Scientists at Nanyang Technological University, Singapore, have created a wearable fabric that generates electricity from our body movements. The fabric could assist in powering medical wearables and other mobile diagnostic or therapeutic devices. The fabric contains stretchable polymers that generate electricity when bent, pressed, or brushed, bas (Read more...)

Melt Electrowriting to Make Fibrous Heart Valve Scaffolds

Researchers at the Technical University of Munich in Germany have developed a technique to create heart valve scaffolds that can mimic the variable mechanical properties of the real thing. The researchers used a method called melt electrowriting to create complex and variable patterns in the fibrous scaffolds, allowing them to mimic the structure a (Read more...)

Photonic Technique for Deeper Fluorescent Sensors

Researchers at MIT have developed a method that lets them read the signal from fluorescent sensors that are as deep as 5.5 centimeters in tissue. Previously, it was very difficult to get a good signal from a fluorescent sensor placed that deep, as fluorescence emitted by the tissue itself would muddy the signal. The new […]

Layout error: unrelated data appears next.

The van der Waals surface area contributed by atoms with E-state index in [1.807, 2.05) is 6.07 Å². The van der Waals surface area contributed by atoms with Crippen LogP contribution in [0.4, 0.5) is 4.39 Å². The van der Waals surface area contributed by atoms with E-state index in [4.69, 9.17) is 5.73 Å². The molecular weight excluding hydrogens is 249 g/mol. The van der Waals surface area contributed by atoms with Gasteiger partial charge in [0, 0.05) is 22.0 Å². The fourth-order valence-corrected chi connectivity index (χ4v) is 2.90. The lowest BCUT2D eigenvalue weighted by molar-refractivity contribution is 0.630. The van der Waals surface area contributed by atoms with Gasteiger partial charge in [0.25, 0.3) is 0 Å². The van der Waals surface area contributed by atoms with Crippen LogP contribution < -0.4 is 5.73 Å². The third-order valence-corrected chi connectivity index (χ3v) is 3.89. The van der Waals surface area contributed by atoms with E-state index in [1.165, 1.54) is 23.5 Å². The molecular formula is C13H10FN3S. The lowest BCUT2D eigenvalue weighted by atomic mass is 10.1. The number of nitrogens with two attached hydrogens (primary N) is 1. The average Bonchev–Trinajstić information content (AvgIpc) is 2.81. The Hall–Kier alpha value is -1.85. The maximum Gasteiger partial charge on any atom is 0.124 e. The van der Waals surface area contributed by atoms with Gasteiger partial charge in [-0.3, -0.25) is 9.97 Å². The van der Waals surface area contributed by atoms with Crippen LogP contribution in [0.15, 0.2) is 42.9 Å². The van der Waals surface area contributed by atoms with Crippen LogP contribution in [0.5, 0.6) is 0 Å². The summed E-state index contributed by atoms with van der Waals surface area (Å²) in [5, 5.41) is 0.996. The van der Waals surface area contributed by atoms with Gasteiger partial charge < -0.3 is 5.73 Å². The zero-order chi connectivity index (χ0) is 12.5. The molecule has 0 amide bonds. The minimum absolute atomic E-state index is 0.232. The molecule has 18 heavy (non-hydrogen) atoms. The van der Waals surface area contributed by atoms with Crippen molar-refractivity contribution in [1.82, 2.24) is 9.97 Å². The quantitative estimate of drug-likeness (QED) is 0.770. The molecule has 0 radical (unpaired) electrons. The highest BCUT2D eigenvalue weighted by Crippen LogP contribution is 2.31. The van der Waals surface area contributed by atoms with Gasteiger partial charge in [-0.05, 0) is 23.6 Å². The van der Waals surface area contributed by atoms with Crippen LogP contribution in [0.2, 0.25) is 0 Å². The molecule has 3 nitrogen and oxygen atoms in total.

Perfusion Machine Restores Donor Liver for Transplant

Clinical researchers at the University of Zurich in Switzerland have created a perfusion machine to store donor livers before transplant. We originally reported on the machine back in 2020, but now the team has announced that they stored and treated a damaged liver in the machine, which would ordinarily not be suitable for transplantation. After [& (Read more...)

Virtual Reality to Train Staff to Deal with Agitated Patients

Researchers at the National University of Singapore, Yong Loo Lin School of Medicine, have developed a virtual reality training system that lets healthcare staff learn how to deal with agitated or aggressive patients. Patients, particularly with mental health issues, can become angry and distressed, and learning to handle such patients both with em (Read more...)

Oil-Based Drug Gels Help Patients with Difficulty Swallowing

Researchers at MIT and Brigham and Women’s Hospital have developed a series of oil-based gels that are intended to help those with difficulty swallowing to take drugs orally. Some adults and many children have difficulty taking pills, and so developing other forms of medication for oral drugs is important. The gels could be particularly usefu (Read more...)